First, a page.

I want to tell you a story.
This story takes place on a TU Dublin campus. The main character of this brief tale will be called Jamie. One Tuesday morning, after a night out with his course at the unofficial college bar, Jamie makes his way onto campus. He takes the bus and DART. He passes through the automatic doors of the main building and reaches the elevator.
He finds a sign slapped onto the elevator doors: Out of Order.
His class is on the second floor. He looks to the staircase nearby. He wonders how he’ll get to his lecture which starts in a mere five minutes. He wonders this, because Jamie is a wheelchair user. And the only accessible means of him accessing education has been taken away in an instant.
The most shocking part of this story? It’s true. It happened a few weeks ago. The video went up on Instagram by this wheelchair user to indicate the reality of inaccessibility.
Now, what did this individual do? Several things. Firstly, he had to ask someone to carry his wheelchair up several flights of stairs for him. Secondly, he had to take the steps, one at a time, dragging himself up. Thirdly, he had to arrive into class late.
Imagine doing these things.
This person is independent, and capable, and yet is still forced to do all of this, just to attend a lecture that naturally isn’t being recorded (god forbid). Many wheelchair users don’t even have this option, and even if they did, it shouldn’t be an option they need to consider. Ever.
I did lie, however; this story isn’t actually brief. Because what happens when the class ends, and Jamie needs to get back down? What happens when Jamie needs to get lunch in a separate building, before attending another lecture on another floor that is equally as inaccessible? Because famously, elevators in TU Dublin don’t get fixed quickly.
This, my friends, is called inaccessibility. And it gets worse.
I mentioned at the start of this story that Jamie passes through the automatic doors every morning. These automatic doors don’t always work. This means that often times Jamie, our wheelchair user, must use the revolving doors. Now, just for a moment, envision that process. And keep in mind that while Jamie can feasibly do this, someone in an electric wheelchair quite literally could not due to the size of the chair. But again, even if they could, they shouldn’t have to. Ever.
Now if you study in Central Quad in Grangegorman, you’ll likely notice several things. That we have no automatic doors. That every single floor has doors that require a student card to open. Once you swipe your card however, these doors do not open automatically. What I’m trying to illustrate here is that we have barrier, after barrier, after barrier.
We all desire independence. We all want to be able to live our lives with a relative level of freedom. And yet we strip those with accessibility needs of their independence on a daily basis. And yes, it is our collective fault, actually.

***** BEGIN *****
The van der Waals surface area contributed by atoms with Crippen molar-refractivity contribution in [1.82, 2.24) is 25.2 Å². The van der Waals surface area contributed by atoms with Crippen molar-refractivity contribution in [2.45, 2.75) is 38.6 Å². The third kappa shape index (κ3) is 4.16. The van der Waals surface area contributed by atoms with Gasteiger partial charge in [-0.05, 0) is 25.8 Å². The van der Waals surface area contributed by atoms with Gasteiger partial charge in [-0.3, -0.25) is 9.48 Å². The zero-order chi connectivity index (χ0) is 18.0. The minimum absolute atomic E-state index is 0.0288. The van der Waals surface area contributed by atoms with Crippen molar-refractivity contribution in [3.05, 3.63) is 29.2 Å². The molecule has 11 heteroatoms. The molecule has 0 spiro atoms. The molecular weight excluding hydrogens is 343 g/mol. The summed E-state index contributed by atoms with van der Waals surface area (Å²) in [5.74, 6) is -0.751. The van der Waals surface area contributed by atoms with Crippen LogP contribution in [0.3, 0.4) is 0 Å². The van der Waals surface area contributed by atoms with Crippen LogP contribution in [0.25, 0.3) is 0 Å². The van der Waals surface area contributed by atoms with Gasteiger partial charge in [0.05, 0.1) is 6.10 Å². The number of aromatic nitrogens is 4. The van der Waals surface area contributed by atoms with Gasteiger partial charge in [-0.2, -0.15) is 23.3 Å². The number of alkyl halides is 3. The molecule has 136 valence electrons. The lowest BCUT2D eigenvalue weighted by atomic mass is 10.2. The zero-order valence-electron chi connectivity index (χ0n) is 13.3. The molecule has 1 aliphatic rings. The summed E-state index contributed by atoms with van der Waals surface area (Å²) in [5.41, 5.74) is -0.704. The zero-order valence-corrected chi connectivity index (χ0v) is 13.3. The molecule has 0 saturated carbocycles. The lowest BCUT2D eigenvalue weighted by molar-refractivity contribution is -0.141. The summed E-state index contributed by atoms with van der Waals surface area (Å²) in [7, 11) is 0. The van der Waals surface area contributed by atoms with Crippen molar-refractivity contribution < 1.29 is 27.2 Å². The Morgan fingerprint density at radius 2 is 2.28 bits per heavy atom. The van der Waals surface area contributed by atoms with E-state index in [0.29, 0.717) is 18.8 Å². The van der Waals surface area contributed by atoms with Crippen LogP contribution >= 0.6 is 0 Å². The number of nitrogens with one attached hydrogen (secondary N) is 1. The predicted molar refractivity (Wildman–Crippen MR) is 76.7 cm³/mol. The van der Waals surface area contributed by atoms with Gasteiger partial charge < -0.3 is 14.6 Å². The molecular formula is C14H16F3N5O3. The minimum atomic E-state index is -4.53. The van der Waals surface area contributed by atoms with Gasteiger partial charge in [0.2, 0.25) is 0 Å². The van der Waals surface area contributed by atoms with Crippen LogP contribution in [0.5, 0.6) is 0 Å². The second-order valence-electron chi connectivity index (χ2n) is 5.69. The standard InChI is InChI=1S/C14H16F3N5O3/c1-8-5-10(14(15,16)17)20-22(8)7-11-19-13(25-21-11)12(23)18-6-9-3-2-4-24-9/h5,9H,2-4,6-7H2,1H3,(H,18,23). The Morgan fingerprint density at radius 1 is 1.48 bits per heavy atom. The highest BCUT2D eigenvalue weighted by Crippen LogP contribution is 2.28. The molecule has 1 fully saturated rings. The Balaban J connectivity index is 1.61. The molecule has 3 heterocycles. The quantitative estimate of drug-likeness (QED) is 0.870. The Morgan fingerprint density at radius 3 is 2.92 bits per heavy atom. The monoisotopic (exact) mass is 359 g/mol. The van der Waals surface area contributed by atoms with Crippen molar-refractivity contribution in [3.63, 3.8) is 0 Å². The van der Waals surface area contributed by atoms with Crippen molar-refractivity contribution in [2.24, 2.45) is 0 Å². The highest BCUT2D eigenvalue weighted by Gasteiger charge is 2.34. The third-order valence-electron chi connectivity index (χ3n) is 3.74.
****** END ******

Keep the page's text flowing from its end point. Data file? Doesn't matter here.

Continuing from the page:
Because wheelchairs don’t disable people. The world disables people. The world that able-bodied people designed, and continue to maintain. And by using statements such as ‘Just get someone to help them’ instead of fixing things that are broken, we are perpetuating a lack of independence. Something we all desperately crave.
The story of Jamie continues, by the way. Before Jamie can question whether he’ll have to climb several flights of stairs, or whether he’ll be able to get through the front doors of a fucking building, he has to actually get onto campus. Now for those of us who don’t live in financially crippling city accommodation, we tend to rely on public transport. Jamie is one of these people. Every morning, he takes a bus and DART to college.
The plague of inaccessibility continues; Jamie can’t just sprint for the bus, stand crushed up at the front, and allow people to squeeze by at every stop. He has a singular designated spot on the bus that he sits in. According to Transport for Ireland’s Policy, each Dublin bus has space for 90 able-bodies people and just 1 wheelchair user.
Ever thought about what happens when Jamie needs to get on the bus, and the bus in question has been so over-filled there isn’t even space for him to pass? Or, have we ever thought to question what happens when two wheelchair users need to take the same bus?
We don’t think about these things, because it doesn’t affect us. It doesn’t affect me directly, either. So until recently I didn’t think about these things. Not until I met our protagonist, Jamie. Jamie, who was on the bus home one day when another wheelchair user attempted to get on. The bus driver told them the space was already occupied and that they would have to wait for the next one. If anyone’s familiar with the 175 bus, it’s sporadic and half-hourly at best. It was also raining. So Jamie got off, and let the other person on. Jamie wheeled themselves several kilometres home in the pouring rain.